ST. PAUL — Indigenous leaders and anti-pipeline activists gathered at the Minnesota State Capitol in protest Wednesday, Aug. 26, as construction on Enbridge's Line 3 nears completion.

Opponents of the controversial Line 3 planned a series of Treaties Not Tar Sands demonstrations that began Monday at the Capitol in St. Paul. Wednesday's protest called on Gov. Tim Walz and President Joe Biden to halt construction of the 340-mile pipeline, which will carry oil from Canada to Superior, Wisconsin.

At least 1,000 people gathered on the Capitol grounds Wednesday afternoon, where protesters young and old danced on the lawn, some holding signs that read "Break free from fossil fuels" and "Honor the treaties."

State troopers and police officers stood across the lawn, not far from the music and tepees. State officials last weekend expanded the security presence around the Capitol, including reinstalling a fence perimeter — measures that organizers decried as a militarized response to peaceful demonstrations.

The $3 billion-plus new Line 3 prompted a six-year battle through Minnesota's regulatory process, with Calgary-based Enbridge getting its final permits late last year. On Tuesday, the Minnesota Supreme Court declined to review an appellate court decision affirming state utility regulators' approval.

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Hundreds of protesters show up the the front grounds of the state Capitol for a protest against Line 3 and other pipeline projects at the State Capitol in St. Paul, Minnesota, on Wednesday, Aug. 25, 2021. (Renee Jones Schneider / Minneapolis Star Tribune / TNS)
Hundreds of protesters show up the the front grounds of the state Capitol for a protest against Line 3 and other pipeline projects at the State Capitol in St. Paul, Minnesota, on Wednesday, Aug. 25, 2021. (Renee Jones Schneider / Minneapolis Star Tribune / TNS)

The pipeline replaces the 1960s-vintage original Line 3, which is corroding and can run at only 51% capacity. Enbridge maintains the new pipeline is a significant safety improvement; it will restore the full flow and boost the company's earnings.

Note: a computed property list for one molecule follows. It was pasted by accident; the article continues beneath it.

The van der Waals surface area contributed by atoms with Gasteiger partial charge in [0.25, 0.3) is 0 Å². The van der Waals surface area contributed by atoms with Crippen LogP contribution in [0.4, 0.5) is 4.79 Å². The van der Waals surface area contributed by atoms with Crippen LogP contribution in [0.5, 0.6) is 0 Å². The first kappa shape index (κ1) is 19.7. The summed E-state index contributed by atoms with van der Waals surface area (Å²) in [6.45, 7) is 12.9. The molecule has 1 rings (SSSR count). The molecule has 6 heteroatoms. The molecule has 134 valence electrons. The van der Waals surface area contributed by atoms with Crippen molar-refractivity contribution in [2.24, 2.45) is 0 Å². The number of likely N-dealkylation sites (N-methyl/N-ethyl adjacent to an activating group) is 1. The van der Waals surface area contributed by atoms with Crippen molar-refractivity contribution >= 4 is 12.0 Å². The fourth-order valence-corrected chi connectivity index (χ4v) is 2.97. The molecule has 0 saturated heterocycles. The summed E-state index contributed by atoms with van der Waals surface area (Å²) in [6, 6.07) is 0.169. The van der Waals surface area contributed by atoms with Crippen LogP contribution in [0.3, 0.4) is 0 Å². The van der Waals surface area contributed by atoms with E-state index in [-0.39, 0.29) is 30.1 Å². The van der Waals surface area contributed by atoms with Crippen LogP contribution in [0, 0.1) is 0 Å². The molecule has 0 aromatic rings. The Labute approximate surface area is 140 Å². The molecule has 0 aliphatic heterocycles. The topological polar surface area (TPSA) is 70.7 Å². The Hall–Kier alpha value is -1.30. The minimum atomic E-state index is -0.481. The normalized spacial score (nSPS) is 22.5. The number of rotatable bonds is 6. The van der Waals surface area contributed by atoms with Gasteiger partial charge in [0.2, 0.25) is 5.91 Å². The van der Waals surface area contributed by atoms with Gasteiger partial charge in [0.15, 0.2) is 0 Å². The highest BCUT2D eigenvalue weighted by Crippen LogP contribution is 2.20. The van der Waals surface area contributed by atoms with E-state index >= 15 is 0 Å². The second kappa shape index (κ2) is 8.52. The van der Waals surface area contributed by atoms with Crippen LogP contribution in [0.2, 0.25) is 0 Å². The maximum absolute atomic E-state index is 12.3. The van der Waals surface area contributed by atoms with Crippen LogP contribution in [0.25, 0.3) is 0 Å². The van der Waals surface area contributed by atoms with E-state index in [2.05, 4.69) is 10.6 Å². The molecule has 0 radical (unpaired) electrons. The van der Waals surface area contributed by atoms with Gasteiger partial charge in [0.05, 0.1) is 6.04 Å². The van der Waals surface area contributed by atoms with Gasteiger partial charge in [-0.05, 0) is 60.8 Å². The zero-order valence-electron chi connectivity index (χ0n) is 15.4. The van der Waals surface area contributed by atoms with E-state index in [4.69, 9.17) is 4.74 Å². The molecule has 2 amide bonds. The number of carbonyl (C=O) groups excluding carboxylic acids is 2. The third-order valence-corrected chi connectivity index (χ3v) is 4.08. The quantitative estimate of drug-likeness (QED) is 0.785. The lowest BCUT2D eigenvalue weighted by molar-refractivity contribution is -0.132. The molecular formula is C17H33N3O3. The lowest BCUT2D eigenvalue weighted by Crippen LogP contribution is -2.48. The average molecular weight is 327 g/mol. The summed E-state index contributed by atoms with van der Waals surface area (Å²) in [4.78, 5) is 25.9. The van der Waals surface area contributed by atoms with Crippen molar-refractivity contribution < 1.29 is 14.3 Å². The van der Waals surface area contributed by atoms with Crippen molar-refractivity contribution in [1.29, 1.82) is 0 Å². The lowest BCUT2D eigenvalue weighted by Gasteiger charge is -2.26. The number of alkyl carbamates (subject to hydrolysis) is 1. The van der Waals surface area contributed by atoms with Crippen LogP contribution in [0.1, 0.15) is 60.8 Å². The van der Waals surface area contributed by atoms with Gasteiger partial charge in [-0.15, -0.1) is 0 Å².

New Line 3 runs partly on a new route. Pipeline opponents say it will expose new regions of Minnesota's lakes, rivers and wild rice waters to oil-spill degradation — and will exacerbate climate change.

The convergence at the Capitol comes as work on the controversial Line 3 pipeline is more than 90% complete. Enbridge has said it will begin pumping oil during the fourth quarter, and that could come sooner rather than later.

The company has already filed for "toll surcharges" with regulators in Canada and the United States. The tolls on its customers could be effective as early as Sept. 15, and service could then start within the next 30 to 60 days.

In a statement, Enbridge said it has "demonstrated an ongoing respect for tribal sovereignty." The company said that with its new route for Line 3, it purposely avoided crossing the White Earth and Fond du Lac reservations, which currently host all six Enbridge pipelines across Minnesota.

The Fond du Lac band fought hard against new Line 3. But once the PUC approved it, the band allowed the new pipeline to cross its land on the current Line 3 route, getting an undisclosed amount of compensation from Enbridge in return.

Pipeline opponents argue that the new pipeline still crosses lands where they have treaty rights to hunt, gather and fish.

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